Is the death penalty morally acceptable in today’s society?
How can it be? It is a misnomer. A penalty both grammatically and morally reprehensible.
In my book, albeit a somewhat diminutive one, state-sanctioned murder is weak. It certainly does nothing to address the underlying cause that rehabilitation is supposed to. The act of execution should be as unpalatable as cannibalism or following Collingwood yet it continues protected by weak men and weak nations. Ok, in fairness that was hardly the most qualitative statement but is justly deserved by the small man currently steering the good ship Indonesia.
Even the Indonesian government itself is extremely vocal in its efforts to persuade other similarly backwoods (not backwards, although applicable too) nations to grant clemency and not execute Indonesian nationals on death row, but at the same time unfathomably unwavering in its stubborn refusal to repeal this archaic law or offer clemency to a couple of obviously rehabilitated prisoners. This should make the definition of hypocrisy abundantly clear, even for the most intellectually-challenged.
Given this obstinate attitude, I refuse to support state-sanctioned premeditated murder and in an effort to also avoid harmful colourants, I actively read the labels of everything I purchase and whenever I read anything related to Bali or Indonesia, I reject with disgust and choose an alternative. In fact, I go so far as to replace the product as far back on the shelf and as hidden as possible. Furthermore, I will never take my family to Bali or mainland Indonesia and will proactively discourage anyone and everyone from visiting. I have heard the oft unintelligent argument that boycotting this duplicitous and contrary nation would only harm the average common man trying to scrape a meagre living. Well, tough titties! If the common man wants to make a living from tourism, maybe he should lobby the government for the cessation of legalised revenge.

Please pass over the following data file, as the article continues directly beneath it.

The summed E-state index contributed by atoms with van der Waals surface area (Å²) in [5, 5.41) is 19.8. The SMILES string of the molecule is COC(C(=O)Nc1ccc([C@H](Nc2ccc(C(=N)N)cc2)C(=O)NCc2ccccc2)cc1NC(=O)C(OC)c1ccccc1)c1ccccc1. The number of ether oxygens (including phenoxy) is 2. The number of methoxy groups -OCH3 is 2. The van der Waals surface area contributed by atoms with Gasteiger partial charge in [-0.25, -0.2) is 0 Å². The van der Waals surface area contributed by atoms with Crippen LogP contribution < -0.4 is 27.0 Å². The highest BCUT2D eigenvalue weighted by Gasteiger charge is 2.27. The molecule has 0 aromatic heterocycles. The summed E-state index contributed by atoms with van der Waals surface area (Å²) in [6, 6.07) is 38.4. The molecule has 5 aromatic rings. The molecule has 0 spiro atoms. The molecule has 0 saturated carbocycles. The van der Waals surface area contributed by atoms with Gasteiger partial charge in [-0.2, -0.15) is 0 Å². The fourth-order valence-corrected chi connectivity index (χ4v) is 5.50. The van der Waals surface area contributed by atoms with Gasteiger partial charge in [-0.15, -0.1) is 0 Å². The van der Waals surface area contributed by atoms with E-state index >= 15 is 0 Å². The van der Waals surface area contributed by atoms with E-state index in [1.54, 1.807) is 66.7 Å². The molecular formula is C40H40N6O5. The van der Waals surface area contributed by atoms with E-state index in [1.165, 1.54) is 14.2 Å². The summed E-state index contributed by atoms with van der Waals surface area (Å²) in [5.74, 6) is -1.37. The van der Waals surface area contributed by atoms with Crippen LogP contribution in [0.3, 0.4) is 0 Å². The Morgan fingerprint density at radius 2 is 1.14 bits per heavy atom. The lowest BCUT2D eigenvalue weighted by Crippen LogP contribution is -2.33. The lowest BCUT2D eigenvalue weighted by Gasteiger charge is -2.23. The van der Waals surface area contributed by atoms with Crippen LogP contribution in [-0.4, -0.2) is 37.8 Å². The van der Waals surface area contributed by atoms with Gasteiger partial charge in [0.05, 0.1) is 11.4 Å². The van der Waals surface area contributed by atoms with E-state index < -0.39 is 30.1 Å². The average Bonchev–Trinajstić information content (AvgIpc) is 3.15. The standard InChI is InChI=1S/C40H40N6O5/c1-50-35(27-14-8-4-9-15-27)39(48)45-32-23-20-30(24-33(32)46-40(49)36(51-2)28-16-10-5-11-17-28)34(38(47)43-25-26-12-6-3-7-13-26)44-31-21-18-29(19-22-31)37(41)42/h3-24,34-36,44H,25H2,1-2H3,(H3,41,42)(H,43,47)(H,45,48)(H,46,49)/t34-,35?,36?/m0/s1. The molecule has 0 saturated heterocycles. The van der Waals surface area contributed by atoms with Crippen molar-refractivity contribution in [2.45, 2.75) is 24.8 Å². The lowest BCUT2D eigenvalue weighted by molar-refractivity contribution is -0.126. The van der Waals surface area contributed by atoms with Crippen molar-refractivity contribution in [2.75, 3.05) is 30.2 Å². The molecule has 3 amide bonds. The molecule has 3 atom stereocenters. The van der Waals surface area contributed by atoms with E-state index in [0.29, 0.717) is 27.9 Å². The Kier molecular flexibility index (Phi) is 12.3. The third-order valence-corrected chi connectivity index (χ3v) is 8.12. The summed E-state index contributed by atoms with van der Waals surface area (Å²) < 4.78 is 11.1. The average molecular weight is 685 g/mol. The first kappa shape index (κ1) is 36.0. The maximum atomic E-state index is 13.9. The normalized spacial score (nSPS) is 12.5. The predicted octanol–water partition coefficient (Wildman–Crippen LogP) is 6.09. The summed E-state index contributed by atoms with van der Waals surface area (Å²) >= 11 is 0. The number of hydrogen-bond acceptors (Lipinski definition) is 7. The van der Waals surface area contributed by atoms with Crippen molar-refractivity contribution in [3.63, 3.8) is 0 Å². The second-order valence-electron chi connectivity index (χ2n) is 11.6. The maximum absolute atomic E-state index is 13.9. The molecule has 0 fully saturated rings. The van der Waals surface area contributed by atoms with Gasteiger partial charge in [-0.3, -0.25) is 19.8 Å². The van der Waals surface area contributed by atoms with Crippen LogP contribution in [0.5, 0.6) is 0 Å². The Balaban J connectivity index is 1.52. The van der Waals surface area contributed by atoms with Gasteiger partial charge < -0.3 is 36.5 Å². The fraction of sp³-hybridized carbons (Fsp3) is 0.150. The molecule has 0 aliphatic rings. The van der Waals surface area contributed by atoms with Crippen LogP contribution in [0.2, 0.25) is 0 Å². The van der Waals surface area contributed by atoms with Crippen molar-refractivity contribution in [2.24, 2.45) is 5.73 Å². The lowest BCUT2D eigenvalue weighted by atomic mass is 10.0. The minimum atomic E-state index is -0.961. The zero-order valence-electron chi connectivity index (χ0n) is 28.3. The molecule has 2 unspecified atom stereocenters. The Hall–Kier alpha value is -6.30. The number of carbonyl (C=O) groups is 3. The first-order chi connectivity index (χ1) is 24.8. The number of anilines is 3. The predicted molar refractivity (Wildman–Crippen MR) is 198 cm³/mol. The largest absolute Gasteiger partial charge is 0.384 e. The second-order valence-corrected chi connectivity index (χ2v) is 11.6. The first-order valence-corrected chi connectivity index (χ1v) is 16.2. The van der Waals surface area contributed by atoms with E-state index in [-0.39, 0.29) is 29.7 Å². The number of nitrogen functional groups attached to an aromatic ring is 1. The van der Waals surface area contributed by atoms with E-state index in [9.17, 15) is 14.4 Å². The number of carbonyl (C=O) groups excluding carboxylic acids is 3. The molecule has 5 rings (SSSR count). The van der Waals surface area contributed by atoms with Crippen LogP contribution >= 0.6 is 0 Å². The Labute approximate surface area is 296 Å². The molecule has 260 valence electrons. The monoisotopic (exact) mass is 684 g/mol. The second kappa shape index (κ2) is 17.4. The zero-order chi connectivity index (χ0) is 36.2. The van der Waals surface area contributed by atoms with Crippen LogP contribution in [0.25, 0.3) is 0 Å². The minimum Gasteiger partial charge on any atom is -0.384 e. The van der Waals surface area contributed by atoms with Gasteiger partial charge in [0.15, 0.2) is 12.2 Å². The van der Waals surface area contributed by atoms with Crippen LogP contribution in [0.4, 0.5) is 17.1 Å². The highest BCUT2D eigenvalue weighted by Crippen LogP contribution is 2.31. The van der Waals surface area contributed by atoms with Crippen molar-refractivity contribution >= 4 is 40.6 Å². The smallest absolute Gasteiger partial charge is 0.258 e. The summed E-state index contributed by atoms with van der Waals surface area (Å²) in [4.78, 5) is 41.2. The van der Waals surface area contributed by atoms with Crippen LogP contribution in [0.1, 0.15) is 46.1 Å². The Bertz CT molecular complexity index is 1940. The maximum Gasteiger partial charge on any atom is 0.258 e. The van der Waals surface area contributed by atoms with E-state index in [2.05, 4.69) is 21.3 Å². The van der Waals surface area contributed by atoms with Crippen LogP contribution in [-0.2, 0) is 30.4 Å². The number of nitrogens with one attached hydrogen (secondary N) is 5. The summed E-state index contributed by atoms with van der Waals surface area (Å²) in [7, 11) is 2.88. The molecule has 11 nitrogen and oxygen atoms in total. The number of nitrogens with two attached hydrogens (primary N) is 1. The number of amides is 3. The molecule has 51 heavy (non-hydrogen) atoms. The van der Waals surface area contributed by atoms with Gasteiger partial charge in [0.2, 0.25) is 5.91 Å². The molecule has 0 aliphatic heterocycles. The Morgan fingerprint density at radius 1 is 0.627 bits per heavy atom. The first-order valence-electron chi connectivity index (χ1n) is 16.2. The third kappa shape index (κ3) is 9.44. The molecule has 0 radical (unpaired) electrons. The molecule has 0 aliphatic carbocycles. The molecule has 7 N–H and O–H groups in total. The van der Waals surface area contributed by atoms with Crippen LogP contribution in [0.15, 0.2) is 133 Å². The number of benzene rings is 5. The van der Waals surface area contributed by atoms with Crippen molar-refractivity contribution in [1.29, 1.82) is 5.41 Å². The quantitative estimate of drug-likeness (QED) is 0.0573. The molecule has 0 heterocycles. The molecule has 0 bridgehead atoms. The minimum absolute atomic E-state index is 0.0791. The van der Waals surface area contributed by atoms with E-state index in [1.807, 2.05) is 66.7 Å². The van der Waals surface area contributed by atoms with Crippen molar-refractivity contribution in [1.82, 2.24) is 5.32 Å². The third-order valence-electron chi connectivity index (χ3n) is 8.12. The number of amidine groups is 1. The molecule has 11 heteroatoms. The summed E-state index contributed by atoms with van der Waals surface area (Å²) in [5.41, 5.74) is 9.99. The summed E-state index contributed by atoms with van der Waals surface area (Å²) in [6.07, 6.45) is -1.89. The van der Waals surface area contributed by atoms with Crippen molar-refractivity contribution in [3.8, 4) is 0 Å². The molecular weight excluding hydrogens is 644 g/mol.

Let us be perfectly clear, there is NO documented evidence that the death penalty works. It does not, in any perceivable way, shape or form prevent crime or act as a deterrent in modern society. In fact, the precise opposite may be true (McClellan, G., 1961 US). Just ask the retards employing Sharia Law today. Even they will tell you that while they love a good stoning, amputation and execution as much as the next backwoods nation, they will concede an upward trend in rape, murder and trite reality shows.
The death penalty is called a punishment but what is the point of administering a punishment if there is no perceivable positive outcome? It is infinitely more senseless to execute a prisoner rehabilitated by a system designed for incarceration and rehabilitation! You are most certainly not punishing the criminal; Bang! You’re dead! Lesson learned! That makes no sense.
Let us call it what it is; vengeance.
Legal vengeance solidifies social solidarity against those who break the law and is the ‘acceptable’ alternative to the private revenge of the victim or aggrieved.
The death penalty is as ill-conceived and outdated as it is immoral.
Next week we discuss state-sanctioned torture, condoned by the Internationally-viewed, piss-weak president (The) Joko Widodo.